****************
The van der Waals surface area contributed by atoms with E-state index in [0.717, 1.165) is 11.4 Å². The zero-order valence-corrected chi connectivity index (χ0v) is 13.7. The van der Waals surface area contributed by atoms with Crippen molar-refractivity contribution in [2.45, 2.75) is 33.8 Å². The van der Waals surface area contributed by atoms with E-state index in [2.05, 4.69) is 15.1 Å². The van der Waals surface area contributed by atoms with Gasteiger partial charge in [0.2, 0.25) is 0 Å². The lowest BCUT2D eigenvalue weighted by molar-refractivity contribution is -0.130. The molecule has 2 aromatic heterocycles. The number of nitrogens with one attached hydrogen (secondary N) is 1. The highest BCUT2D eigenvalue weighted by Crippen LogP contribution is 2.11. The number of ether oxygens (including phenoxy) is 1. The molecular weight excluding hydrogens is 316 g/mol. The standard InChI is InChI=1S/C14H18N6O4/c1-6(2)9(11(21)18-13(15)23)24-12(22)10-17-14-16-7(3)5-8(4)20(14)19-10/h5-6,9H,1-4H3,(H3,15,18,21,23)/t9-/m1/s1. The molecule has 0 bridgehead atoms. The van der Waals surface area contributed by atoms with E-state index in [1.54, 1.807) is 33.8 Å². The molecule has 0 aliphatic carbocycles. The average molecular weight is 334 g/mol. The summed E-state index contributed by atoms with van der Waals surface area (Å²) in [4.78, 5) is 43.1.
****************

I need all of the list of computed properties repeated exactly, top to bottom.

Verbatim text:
The van der Waals surface area contributed by atoms with E-state index in [0.717, 1.165) is 11.4 Å². The zero-order valence-corrected chi connectivity index (χ0v) is 13.7. The van der Waals surface area contributed by atoms with Crippen molar-refractivity contribution in [2.45, 2.75) is 33.8 Å². The van der Waals surface area contributed by atoms with E-state index in [2.05, 4.69) is 15.1 Å². The van der Waals surface area contributed by atoms with Gasteiger partial charge in [0.2, 0.25) is 0 Å². The lowest BCUT2D eigenvalue weighted by molar-refractivity contribution is -0.130. The molecule has 2 aromatic heterocycles. The number of nitrogens with one attached hydrogen (secondary N) is 1. The highest BCUT2D eigenvalue weighted by Crippen LogP contribution is 2.11. The number of ether oxygens (including phenoxy) is 1. The molecular weight excluding hydrogens is 316 g/mol. The standard InChI is InChI=1S/C14H18N6O4/c1-6(2)9(11(21)18-13(15)23)24-12(22)10-17-14-16-7(3)5-8(4)20(14)19-10/h5-6,9H,1-4H3,(H3,15,18,21,23)/t9-/m1/s1. The molecule has 0 bridgehead atoms. The van der Waals surface area contributed by atoms with E-state index in [1.54, 1.807) is 33.8 Å². The molecule has 0 aliphatic carbocycles. The average molecular weight is 334 g/mol. The summed E-state index contributed by atoms with van der Waals surface area (Å²) in [4.78, 5) is 43.1.